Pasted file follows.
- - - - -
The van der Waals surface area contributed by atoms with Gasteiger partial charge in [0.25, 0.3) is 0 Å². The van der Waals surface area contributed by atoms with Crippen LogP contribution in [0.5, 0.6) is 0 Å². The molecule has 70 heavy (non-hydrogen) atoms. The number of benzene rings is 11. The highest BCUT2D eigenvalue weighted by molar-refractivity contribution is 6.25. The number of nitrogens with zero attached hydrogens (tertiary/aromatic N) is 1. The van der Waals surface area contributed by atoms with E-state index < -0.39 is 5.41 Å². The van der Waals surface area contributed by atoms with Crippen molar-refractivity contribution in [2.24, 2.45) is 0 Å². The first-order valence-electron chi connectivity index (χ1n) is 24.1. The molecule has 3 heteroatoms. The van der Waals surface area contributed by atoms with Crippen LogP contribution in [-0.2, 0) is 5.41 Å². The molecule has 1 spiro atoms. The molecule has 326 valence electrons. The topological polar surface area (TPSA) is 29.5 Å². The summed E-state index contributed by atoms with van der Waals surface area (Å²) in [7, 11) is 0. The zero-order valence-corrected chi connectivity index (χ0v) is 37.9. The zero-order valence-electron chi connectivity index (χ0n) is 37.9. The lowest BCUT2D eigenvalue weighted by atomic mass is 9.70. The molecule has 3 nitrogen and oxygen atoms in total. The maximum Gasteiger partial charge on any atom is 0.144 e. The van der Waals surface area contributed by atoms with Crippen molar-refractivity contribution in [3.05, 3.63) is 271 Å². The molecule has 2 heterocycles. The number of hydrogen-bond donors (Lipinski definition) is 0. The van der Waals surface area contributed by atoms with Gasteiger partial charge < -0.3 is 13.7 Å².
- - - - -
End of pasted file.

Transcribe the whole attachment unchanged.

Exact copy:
The van der Waals surface area contributed by atoms with Gasteiger partial charge in [0.25, 0.3) is 0 Å². The van der Waals surface area contributed by atoms with Crippen LogP contribution in [0.5, 0.6) is 0 Å². The molecule has 70 heavy (non-hydrogen) atoms. The number of benzene rings is 11. The highest BCUT2D eigenvalue weighted by molar-refractivity contribution is 6.25. The number of nitrogens with zero attached hydrogens (tertiary/aromatic N) is 1. The van der Waals surface area contributed by atoms with E-state index < -0.39 is 5.41 Å². The van der Waals surface area contributed by atoms with Crippen molar-refractivity contribution in [2.24, 2.45) is 0 Å². The first-order valence-electron chi connectivity index (χ1n) is 24.1. The molecule has 3 heteroatoms. The van der Waals surface area contributed by atoms with Crippen LogP contribution in [-0.2, 0) is 5.41 Å². The molecule has 1 spiro atoms. The molecule has 326 valence electrons. The topological polar surface area (TPSA) is 29.5 Å². The summed E-state index contributed by atoms with van der Waals surface area (Å²) in [7, 11) is 0. The zero-order valence-corrected chi connectivity index (χ0v) is 37.9. The zero-order valence-electron chi connectivity index (χ0n) is 37.9. The lowest BCUT2D eigenvalue weighted by atomic mass is 9.70. The molecule has 3 nitrogen and oxygen atoms in total. The maximum Gasteiger partial charge on any atom is 0.144 e. The van der Waals surface area contributed by atoms with Crippen molar-refractivity contribution in [3.05, 3.63) is 271 Å². The molecule has 2 heterocycles. The number of hydrogen-bond donors (Lipinski definition) is 0. The van der Waals surface area contributed by atoms with Gasteiger partial charge < -0.3 is 13.7 Å².